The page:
The Argument

The argument of the book proceeds in three stages. The first stage is comprised of a direct argument against the idea of spatial partiality central to localism. My objective in the first stage is to render the entire idea of localism morally and politically suspect. In the larger argument, establishing that localism is prima facie morally suspect provides a kind of citadel for subsequent argumentative moves. For whenever I can show, in subsequent stages of the argument, that a particular argument for localism appeals, behind the rhetorical veil, to morally arbitrary spatial partiality, it follows that that argument is morally dubious. Note that arguments for localism that appeal to morally arbitrary spatial partiality typically try to conceal this fact, for obvious reasons.

Thus, in the first stage, I argue that departures from a baseline of spatial impartiality constitute objectionable spatial partiality when such departures are morally arbitrary. Departures from a baseline of spatial impartiality are morally arbitrary when they lack a justification in terms of widely shared interests and values. The ideal of spatial impartiality says we ought to treat people equally, regardless of their spatial location. Spatial location as such is morally arbitrary. Therefore, departures from the ideal of spatial impartiality demand justification.

Localism says that it is permissible—perhaps even desirable—to treat people differently based on their spatial location. Moreover, localism entails that is permissible and/or desirable to favor people, things, and projects because they are nearby. Localism is therefore agent-relative. Not only is it permissible and/or desirable to vary one’s treatment toward people according their spatial location, it is permissible and/or desirable to favor the agent’s own relative position. Informally, localism says it is okay to give moral preference to one’s own relative spatial location. In unsympathetic terms, it is a kind of spatially constituted group selfishness. It is the political and spatial analogue of kin-selection in genetics, except that unlike the theory of kin-selection, localism makes a normative claim.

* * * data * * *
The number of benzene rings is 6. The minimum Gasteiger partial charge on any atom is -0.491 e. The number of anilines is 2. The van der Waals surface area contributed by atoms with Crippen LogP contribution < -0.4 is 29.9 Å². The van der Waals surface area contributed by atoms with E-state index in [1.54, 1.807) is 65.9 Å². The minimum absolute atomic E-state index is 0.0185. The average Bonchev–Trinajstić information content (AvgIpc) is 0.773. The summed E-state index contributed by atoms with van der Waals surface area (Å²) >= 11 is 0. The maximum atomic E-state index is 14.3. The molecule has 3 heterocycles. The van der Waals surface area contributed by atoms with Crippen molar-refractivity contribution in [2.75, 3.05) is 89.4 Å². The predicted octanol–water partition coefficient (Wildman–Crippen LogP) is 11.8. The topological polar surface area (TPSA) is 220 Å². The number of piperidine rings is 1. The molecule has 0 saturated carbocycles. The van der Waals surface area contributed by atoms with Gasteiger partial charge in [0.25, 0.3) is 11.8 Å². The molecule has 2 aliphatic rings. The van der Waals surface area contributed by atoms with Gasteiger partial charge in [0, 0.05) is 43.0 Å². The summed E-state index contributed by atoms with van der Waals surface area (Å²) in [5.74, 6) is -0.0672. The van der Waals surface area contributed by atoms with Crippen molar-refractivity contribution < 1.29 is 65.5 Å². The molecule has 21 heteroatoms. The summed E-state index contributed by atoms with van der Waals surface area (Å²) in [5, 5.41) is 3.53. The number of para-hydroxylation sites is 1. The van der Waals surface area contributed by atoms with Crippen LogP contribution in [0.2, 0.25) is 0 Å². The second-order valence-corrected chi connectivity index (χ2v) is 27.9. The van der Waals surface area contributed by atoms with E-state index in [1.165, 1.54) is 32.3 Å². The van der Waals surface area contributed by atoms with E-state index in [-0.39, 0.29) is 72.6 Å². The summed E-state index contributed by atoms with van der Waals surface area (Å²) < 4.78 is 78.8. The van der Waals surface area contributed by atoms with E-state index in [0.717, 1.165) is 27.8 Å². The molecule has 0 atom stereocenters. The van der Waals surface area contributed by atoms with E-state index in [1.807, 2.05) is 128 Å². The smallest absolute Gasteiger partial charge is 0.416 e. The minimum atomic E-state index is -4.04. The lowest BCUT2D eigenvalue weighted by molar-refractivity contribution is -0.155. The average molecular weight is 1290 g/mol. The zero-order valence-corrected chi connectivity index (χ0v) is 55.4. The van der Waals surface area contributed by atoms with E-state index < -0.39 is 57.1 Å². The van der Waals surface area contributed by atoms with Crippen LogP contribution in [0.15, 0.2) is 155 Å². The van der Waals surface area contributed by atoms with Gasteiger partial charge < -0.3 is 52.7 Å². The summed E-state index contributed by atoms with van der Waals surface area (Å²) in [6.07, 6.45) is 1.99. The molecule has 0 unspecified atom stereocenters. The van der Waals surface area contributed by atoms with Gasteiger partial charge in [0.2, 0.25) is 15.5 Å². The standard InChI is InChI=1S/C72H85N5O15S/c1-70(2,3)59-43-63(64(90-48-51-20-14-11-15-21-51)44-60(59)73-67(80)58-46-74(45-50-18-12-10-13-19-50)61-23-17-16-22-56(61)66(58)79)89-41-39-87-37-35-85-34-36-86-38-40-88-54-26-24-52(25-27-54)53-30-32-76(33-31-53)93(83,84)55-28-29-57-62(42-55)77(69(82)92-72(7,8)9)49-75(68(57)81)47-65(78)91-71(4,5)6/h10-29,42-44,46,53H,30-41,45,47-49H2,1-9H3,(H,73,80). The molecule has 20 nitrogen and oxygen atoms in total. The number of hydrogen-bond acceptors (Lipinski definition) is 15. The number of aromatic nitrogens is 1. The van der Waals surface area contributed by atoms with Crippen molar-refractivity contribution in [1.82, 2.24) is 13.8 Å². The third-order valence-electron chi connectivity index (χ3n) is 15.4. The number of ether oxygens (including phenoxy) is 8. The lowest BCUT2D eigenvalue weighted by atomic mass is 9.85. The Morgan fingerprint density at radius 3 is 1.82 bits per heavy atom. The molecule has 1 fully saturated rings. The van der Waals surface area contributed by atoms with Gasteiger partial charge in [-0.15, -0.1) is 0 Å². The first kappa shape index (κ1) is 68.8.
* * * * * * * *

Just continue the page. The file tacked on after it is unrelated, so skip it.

Closely following the claim that localism is prima facie morally suspect because it is inconsistent with the ideal of spatial impartiality is the claim that localism is not valuable for its own sake. If localism were valuable for its own sake, it would be possible to justify spatial partiality as such. However, the value of localism, when it exists, is derivative of other political and moral values. Whatever value we be may believe inheres in “the local” is actually derived from the interests and values protected or promoted by spatial partiality. The claim that localism is valuable as such—that there are nonderivative considerations in favor of spatial partiality—is metaphysical nonsense.

Localists are on firmer ground when they admit that bare spatial partiality is perhaps morally suspect, but then argue that by elevating “the local,” we are better off, all things considered. In other words, proponents of localism sometimes argue (though rarely explicitly or carefully) that encouraging or promoting spatial partiality actually advances the ends of impartial justice. Arguments of this kind—that localism is justified because partiality toward the proximate is an effective instrument for advancing the relevant moral and political values—are the subject of stage two of the argument of Against Localism.

Edmund Burke’s (2001) version of the instrumental argument for localism is justly famous: “To be attached to the subdivision, to love the little platoon we belong to in society, is the first principle (the germ as it were) of public affections. It is the first link in the series by which we proceed towards a love to our country, and to mankind.” According to Burke, partiality toward one’s “little platoon” is an effective instrument for building morally necessary attachments toward one’s country and toward humankind. The argument is ingenious, for it suggests that higher-order spatial impartiality requires lower-order spatial partiality. That is, our best hope of treating people equally, regardless of spatial position, it to give extra weight to those nearby.

Note, however, that Burke’s claim is empirical and therefore contingent and falsifiable. The justification in favor of giving extra weight to one’s “little platoon” depends on the truth of the empirical claim. If lower-order spatial partiality is not in fact consistent with higher-order spatial impartiality, then spatial partiality lacks sufficient justification and is therefore morally arbitrary.